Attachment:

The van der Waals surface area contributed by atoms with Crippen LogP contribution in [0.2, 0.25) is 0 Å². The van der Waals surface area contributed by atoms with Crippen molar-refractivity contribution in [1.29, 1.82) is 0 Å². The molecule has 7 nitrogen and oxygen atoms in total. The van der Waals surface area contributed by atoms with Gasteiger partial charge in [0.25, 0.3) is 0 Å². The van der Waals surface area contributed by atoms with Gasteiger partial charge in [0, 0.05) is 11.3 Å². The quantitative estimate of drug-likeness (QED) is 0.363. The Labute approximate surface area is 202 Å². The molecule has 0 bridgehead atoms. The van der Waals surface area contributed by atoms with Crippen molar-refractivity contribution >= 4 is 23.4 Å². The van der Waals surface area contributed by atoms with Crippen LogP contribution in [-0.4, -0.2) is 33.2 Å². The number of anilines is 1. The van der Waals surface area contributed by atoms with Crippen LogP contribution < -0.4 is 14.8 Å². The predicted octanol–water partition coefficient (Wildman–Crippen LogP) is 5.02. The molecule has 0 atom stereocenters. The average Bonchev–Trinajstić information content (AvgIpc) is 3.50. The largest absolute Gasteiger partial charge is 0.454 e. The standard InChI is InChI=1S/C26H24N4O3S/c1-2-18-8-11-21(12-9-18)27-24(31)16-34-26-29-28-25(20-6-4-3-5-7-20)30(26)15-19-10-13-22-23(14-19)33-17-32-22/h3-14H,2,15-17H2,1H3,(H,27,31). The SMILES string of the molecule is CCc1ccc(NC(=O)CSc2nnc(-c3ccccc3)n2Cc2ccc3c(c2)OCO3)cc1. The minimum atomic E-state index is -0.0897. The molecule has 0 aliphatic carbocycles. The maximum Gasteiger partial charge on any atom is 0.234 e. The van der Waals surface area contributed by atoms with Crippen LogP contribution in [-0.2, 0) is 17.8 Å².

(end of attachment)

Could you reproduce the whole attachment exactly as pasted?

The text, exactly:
The van der Waals surface area contributed by atoms with Crippen LogP contribution in [0.2, 0.25) is 0 Å². The van der Waals surface area contributed by atoms with Crippen molar-refractivity contribution in [1.29, 1.82) is 0 Å². The molecule has 7 nitrogen and oxygen atoms in total. The van der Waals surface area contributed by atoms with Gasteiger partial charge in [0.25, 0.3) is 0 Å². The van der Waals surface area contributed by atoms with Gasteiger partial charge in [0, 0.05) is 11.3 Å². The quantitative estimate of drug-likeness (QED) is 0.363. The Labute approximate surface area is 202 Å². The molecule has 0 bridgehead atoms. The van der Waals surface area contributed by atoms with Crippen molar-refractivity contribution >= 4 is 23.4 Å². The van der Waals surface area contributed by atoms with Crippen LogP contribution in [-0.4, -0.2) is 33.2 Å². The number of anilines is 1. The van der Waals surface area contributed by atoms with Crippen LogP contribution < -0.4 is 14.8 Å². The predicted octanol–water partition coefficient (Wildman–Crippen LogP) is 5.02. The molecule has 0 atom stereocenters. The average Bonchev–Trinajstić information content (AvgIpc) is 3.50. The largest absolute Gasteiger partial charge is 0.454 e. The standard InChI is InChI=1S/C26H24N4O3S/c1-2-18-8-11-21(12-9-18)27-24(31)16-34-26-29-28-25(20-6-4-3-5-7-20)30(26)15-19-10-13-22-23(14-19)33-17-32-22/h3-14H,2,15-17H2,1H3,(H,27,31). The SMILES string of the molecule is CCc1ccc(NC(=O)CSc2nnc(-c3ccccc3)n2Cc2ccc3c(c2)OCO3)cc1. The minimum atomic E-state index is -0.0897. The molecule has 0 aliphatic carbocycles. The maximum Gasteiger partial charge on any atom is 0.234 e. The van der Waals surface area contributed by atoms with Crippen LogP contribution in [-0.2, 0) is 17.8 Å².